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An excerpt from'Unbeschert'

“Green, they are green, your eyes, they are the color of, maybe, I don’t know …”

“Schav,” she suggested from the other end of the couch, and then remembering that his Polish family’s accent was more guttural than hers, “Skchav,” she corrected. Pronounced either way, it was a chilled green soup made of sorrel leaves and broth, and egg yolks too if the cook felt generous.

“I was thinking of a particular feather, you see it on ladies’ hats, sticking up.” He was in the garment business, more or less. “But schav, I like that,” and he whistled; he was an expert whistler. She amused him. She might amuse him for quite a while. His brother had pointed out that she looked like a camel. Phil saw the resemblance but he refused to let it spoil his pleasure. A camel was a kind of opportunity … though if you had asked him to explain what he meant he would have had a hard time. But explaining what he meant was not Phil’s talent, and Phritzi could always rescue him. “A camel,” she said, not reading his mind but remembering reading his brother’s; “A camel can support an entire family. Its grunts have been determined to follow syntax …”

“Which tax?”

“Grammar, I mean,” she said quickly. She had made up that stuff anyway. “A camel can go without food and water for ages and has the highest intelligence of any mammal.”

“Higher intelligence than yours?”

“Higher even than yours,” she managed, though flattery was not one of her talents.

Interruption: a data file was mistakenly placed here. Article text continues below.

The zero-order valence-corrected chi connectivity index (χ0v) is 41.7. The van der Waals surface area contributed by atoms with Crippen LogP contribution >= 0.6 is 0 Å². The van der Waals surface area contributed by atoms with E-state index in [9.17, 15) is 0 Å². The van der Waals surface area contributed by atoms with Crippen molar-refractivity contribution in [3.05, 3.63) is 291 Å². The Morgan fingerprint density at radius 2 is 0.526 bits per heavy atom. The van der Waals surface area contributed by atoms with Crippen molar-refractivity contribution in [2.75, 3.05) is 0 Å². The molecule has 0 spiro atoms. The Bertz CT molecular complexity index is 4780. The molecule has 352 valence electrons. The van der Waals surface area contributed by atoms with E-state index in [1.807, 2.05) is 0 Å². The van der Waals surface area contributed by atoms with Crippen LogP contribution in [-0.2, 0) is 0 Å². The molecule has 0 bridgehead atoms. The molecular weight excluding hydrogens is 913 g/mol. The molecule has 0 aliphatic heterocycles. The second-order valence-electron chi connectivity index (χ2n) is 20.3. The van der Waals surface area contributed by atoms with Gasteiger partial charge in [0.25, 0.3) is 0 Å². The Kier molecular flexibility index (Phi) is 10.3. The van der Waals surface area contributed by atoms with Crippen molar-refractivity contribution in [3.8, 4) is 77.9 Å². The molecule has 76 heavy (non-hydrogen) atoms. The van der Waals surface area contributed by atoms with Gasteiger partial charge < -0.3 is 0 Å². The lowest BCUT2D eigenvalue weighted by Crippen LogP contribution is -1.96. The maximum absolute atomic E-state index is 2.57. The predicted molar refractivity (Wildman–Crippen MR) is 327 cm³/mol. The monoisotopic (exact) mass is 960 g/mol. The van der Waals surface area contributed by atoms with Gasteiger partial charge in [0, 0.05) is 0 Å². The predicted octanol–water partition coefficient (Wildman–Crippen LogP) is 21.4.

“A camel is an opportunity,” he said, still not knowing what he meant.

In those days opportunities bubbled like soup, like Phil Kaminski’s mother’s beef stew, did anyone care that it was mostly cabbage? Mrs. Kaminski was a notable cook. What couldn’t she concoct from a flanken of uncertain origins? – imagine what she could do with a camel. Phritzi Levant’s mother, on the other hand, managed to bump into everything immovable in the Levant kitchen without accomplishing much. Somehow, though, she and her five daughters managed to put a meal on the table every night – not much flavor, but abundant enough for the girls and whatever suitors were hanging around and also the great uncle who lived with them. Dinner – an opportunity for romance! – after all, what was the food of love? – food!

Outside of the kitchen, outside the building, there were avenues, literal ones and also avenues for self improvement. Phil took a course in salesmanship. Phritzi took one in accounting (she was still only a book-keeper). Money was multiplying since the war-to-end-all-wars, enterprises were opening, retail was the new religion. In the new stores behind every display window mannequins enacted tableaux vivant – such poses, such clothes.

“Your blouse suits you,” said Phil. “In the advertising department they call that color celadon. What’s celadon?”

“A pale green ceramic glaze,” she said. The color of schav, she didn’t say.

It was good to be associated with such a smart girl, he didn’t say. Especially one who didn’t make you feel ignorant.

A little bit about Edith Pearlman

EDITH PEARLMAN

Edith Pearlman’s collection “Binocular Vision” won the National Book Critics Circle Award and was a finalist for the National Book Award as well as the Los Angeles Times Book Prize and the Story Prize. The author of four other collections, including, most recently, “Honeydew”, she has also received the PEN/Malamud Award for excellence in the short story. Her widely admired stories have been reprinted numerous times in The Best American Short Stories, The O. Henry Prize Stories and The Pushcart Prize. A New Englander by both birth and preference, Pearlman lives with her husband in Brookline, Massachusetts.


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